I enjoyed the concept of Connectivism as a theory since I think it encompasses, or perhaps even perfectly summarizes, my approach to education: “Connectivism is the integration of principles explored by chaos, network, and complexity and self-organization theories. Learning is a process that occurs within nebulous environments of shifting core elements – not entirely under the control of the individual.” To me, this translates to that learning is continuous and not limited to the classroom and that we can use technology to empower us as educators and learners. Technology can bring learning alive and — in its own way — is nebulous too.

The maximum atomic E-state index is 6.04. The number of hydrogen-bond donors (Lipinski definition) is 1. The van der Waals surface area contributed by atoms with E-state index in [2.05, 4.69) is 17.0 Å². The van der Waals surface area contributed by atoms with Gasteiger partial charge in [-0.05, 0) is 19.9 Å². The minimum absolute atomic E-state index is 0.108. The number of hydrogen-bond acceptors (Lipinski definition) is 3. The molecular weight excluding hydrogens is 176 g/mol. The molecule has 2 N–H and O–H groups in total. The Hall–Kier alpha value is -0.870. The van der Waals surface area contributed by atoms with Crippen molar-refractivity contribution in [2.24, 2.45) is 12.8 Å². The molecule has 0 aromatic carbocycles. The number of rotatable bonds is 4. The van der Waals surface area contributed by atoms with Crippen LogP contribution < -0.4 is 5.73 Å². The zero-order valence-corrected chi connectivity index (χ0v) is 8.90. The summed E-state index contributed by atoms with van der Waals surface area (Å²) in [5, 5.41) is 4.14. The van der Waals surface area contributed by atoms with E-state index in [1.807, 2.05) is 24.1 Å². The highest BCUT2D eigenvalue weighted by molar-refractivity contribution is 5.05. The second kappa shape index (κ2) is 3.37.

Provocateur questions:
Siemens closes his essay writing that “The field of education has been slow to recognize both the impact of new learning tools and the environmental changes in what it means to learn.”

1. I am curious as to what ways people think they have seen this statement as True or Not True according to their own experiences in education (K-12 or Higher Ed).
2. When Siemens references nebulous, he says that “learning occurs within nebulous environments.” When looking up nebulous, one of the definitions describes “in the form of a cloud or hazy.” I think it’s ironic (and potentially prophetic) that we now collaborate and operate a significant portion of our technological lives in “the cloud.” How has cloud-based learning (like Dropbox, drive, iCloud) enhanced the meaning of connectivism since 2004?
3. The other day, the company Mursion was brought to my attention by a technologist colleague. They are a VR/AR company that simulates real-life experiences to refine essential skills for practitioners. How can the idea of connectivism play a role in learning with new and innovative technologies that are now emerging like these?